07/28/2014 04:51 EDT | Updated 09/27/2014 05:59 EDT

Don't Stop Promoting Dialogue With Health Care Professionals

For close to a month now, Nadine Lambert (nurse and vice-president responsible for health-care professionals) and I have been crisscrossing Québec to meet with union members in all regions. It's been a real pleasure! We've had an opportunity to talk with hundreds of our members about the state of our working conditions and prospects for improving them in the coming year.

A number of points strike us in these discussions. First, despite what the public seems to perceive, our members continue to be concerned about the deterioration of the health and social services system. They are also very concerned about the impact of employers' budget choices (choices that are dictated by government-imposed cuts). We have also spent a lot of time talking with nurses, nursing assistants and respiratory therapists, since we are in the midst of the raiding period.

At the beginning of this period, discussions were more reserved, more formal. As time goes, however, it has become easier to have worthwhile discussions with people about our concerns as well as prospects. Some findings:

  • Generally speaking, team work is valued by health-care professionals and they participate in it fully.
  • Young workers are playing a larger and larger role on teams. Contrary to public perception, these young professionals are full of enthusiasm. They are constantly seeking to implement best practices.
  • Again in relation to young workers, there are a number of departments in institutions across Québec where mandatory overtime is now the rule, not the exception. To quote a young nurse, "With mandatory overtime, the professional development courses required by my Order and the instability in the workplace resulting from the cuts and constant reorganizations, it's not at all certain that I will continue as a health-care professional until I retire. I see that things continue to deteriorate. As well, I would like to start a family - but not in these conditions...
  • There is serious concern about the impact of their work on patients.
  • They want their union to be able to consider both their professional concerns and their working conditions.
July is not the most conducive time for these kinds of discussions. People are thinking more about their vacations, if they have any. If they don't, they have to concentrate on getting their work done in short-staffed conditions during the summer. But since the FIQ decided that it wanted to raid us, and since the Labour Code stipulates a specific period of time for raiding, we have to tackle these discussions now.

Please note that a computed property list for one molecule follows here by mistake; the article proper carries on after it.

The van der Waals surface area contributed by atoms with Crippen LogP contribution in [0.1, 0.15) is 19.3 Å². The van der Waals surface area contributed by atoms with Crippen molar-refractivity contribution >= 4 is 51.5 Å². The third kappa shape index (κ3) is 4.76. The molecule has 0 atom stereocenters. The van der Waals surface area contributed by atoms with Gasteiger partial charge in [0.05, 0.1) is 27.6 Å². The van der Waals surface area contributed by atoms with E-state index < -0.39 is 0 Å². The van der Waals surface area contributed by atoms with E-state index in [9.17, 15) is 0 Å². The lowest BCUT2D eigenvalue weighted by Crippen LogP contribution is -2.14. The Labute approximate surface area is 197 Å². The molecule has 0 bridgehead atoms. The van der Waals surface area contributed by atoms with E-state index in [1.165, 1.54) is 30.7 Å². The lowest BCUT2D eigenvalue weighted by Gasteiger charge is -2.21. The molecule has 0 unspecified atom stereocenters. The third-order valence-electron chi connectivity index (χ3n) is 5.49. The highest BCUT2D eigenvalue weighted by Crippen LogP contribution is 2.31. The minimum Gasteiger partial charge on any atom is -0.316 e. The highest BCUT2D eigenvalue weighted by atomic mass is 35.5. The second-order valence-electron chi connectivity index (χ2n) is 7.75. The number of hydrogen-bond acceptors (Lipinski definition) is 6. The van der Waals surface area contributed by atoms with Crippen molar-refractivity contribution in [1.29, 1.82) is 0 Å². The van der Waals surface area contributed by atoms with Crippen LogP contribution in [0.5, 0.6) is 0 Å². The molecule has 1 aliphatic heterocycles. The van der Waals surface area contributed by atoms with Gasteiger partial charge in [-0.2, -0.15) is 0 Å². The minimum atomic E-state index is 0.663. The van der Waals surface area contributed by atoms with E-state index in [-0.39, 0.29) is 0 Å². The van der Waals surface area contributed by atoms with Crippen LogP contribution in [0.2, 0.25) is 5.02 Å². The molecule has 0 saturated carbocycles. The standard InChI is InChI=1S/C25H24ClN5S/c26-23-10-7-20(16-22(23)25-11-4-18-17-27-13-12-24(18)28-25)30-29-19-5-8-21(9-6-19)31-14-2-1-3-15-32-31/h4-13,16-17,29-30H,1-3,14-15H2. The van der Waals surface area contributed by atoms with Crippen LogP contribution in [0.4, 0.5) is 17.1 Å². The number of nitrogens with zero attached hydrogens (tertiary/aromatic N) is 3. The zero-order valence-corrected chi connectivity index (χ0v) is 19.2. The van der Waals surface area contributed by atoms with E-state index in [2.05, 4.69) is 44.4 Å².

I have to say that I was afraid debate would be impossible. In practice, though, I am increasingly seeing that this isn't true. Slowly but surely, we are beginning to be able to dialogue. As I had a chance to say in a previous blog, there are major differences between us and the FIQ. The choice of a union to represent personnel in Class 1 is more than an emotional choice. It's a choice about who you want to represent you, especially in upcoming negotiations. It is important to be able to make an informed choice. The willingness of health-care professionals to take discussions further and look at what the fundamental differences are will help them make that informed choice. It seems to me that this is what is crucial: knowing what the differences between the two organizations are in order to make an informed choice.

The FSSS-CSN offers major advantages for health-care professionals, be it in benefits for part-time employees or flexibility in insurance plans and union dues. But above and beyond these differences, there is a choice to be made about upcoming negotiations. We can cut ourselves off and try our luck negotiating on our own with the government, which is already announcing a hard-line approach to the next round of bargaining. Or we can advocate for our priorities while working with all the personnel in the system to thwart the government's plan to roll back everybody's working conditions.

In my opinion, this is the worst possible time to go along with the "divide-and-conquer" game. I am confident that if the dialogue continues, health-care professionals will be able to make an informed choice. Let's avoid bad-mouthing each other. Focus respectfully on our differences, so that professionals can may this choice with full knowledge of the facts. After all, the choice they face is not a trivial one.

So I hope that I, Nadine or a member of our team will have the opportunity for a serene discussion with you about this fundamental choice in the next few days.